The Argentinean Health Technology Assessment Division of the Health Research Committee (Comisión Nacional Salud Investiga), under the Ministry of Health, carried out a systematic review on the musculoskeletal adverse events caused by fluoroquinolone use in pediatric patients10 , some of whose conclusions we have already quoted, which was later summarized and published 8 . The review states the following: “It is concluded that the incidence of tendon or joint adverse events (TJD) derived from fluoroquinolone use is low and inconsistent. Thus, the use of these agents should not be avoided when they are the only therapeutic option available. However, given their broad spectrum, fluoroquinolones should be avoided when there are other treatment alternatives, in order to minimize the likelihood of developing bacterial resistance, particularly of respiratory pathogens such as S pneumoniae. Fluoroquinolones are safe and effective antibiotics for the treatment of conditions for which they are specifically indicated. A presumed risk of arthropathy should not be an impediment in cases in which indication is appropriate”. Even though the conclusion states that “this review does not support restrictions to fluoroquinolone use based on the risk of potential osteoarticular adverse events”, it should be considered whether this conclusion applies to all the agents of this class or only to those included in the review (i.e., ciprofloxacin –the most extensively studied agent–, oxofloxacin, levofloxacin, pefloxacin and nalixidic acid).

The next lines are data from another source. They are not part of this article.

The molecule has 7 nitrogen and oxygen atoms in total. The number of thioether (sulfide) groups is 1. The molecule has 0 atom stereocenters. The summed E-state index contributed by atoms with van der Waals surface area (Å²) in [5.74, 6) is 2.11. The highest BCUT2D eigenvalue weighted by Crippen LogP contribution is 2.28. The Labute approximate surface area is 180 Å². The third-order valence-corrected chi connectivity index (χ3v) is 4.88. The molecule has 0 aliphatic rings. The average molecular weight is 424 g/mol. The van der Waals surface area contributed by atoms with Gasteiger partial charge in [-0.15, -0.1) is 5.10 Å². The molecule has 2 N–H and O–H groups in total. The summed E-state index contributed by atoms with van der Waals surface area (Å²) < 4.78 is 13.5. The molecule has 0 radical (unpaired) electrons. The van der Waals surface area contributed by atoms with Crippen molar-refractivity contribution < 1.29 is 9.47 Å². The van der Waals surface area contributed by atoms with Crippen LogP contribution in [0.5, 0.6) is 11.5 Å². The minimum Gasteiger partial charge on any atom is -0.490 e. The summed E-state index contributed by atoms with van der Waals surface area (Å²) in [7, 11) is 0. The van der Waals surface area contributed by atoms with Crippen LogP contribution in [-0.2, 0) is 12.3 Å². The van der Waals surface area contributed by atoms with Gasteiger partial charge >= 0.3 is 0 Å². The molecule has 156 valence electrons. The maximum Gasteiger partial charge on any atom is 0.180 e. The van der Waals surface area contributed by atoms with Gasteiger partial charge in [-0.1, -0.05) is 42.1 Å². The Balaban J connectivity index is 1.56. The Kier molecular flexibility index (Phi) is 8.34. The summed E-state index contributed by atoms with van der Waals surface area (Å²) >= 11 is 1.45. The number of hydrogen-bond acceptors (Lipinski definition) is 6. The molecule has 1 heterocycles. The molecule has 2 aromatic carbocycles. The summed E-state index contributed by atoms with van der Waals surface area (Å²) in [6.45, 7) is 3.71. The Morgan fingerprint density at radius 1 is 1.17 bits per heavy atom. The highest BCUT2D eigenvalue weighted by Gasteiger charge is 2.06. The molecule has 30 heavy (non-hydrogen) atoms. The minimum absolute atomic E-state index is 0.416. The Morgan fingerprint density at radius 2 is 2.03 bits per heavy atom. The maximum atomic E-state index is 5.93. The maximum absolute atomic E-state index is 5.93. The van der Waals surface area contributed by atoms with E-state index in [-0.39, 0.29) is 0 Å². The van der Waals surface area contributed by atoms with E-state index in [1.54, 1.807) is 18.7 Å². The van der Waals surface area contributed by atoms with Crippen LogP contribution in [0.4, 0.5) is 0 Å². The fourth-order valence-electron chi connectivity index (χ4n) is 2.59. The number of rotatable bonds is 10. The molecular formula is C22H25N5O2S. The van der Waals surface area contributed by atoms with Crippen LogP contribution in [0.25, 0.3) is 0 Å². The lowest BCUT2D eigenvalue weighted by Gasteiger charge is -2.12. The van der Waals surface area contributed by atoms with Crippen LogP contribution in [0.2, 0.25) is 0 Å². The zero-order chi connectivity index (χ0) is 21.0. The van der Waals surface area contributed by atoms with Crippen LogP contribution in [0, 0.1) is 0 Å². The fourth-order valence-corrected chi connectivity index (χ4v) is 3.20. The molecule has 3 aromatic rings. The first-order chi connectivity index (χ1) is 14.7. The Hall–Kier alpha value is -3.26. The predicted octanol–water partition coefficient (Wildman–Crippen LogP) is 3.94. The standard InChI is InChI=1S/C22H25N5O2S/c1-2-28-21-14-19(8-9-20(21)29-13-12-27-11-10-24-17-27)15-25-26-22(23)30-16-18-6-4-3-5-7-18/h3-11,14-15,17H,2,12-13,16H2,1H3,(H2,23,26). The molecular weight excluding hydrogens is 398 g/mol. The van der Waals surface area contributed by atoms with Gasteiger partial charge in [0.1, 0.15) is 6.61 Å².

We want to stress first that it is astonishing for us that the study Bay 11643 is under way, having been introduced itself as one of safety and efficacy, when there are no completed study of the pharmacokinetics of the drug in children.

   In fact, the same sponsor is currently conducting a study of this type. The purpose of that study is to describe the pharmacokinetics of moxifloxacin in children to establish the most appropriate dose for pediatric patients in the future, as well as to examine the safety of moxifloxacin in children with infections. The sponsor declares that the study results will be used to guide the dosage strategy in future clinical trials involving children .11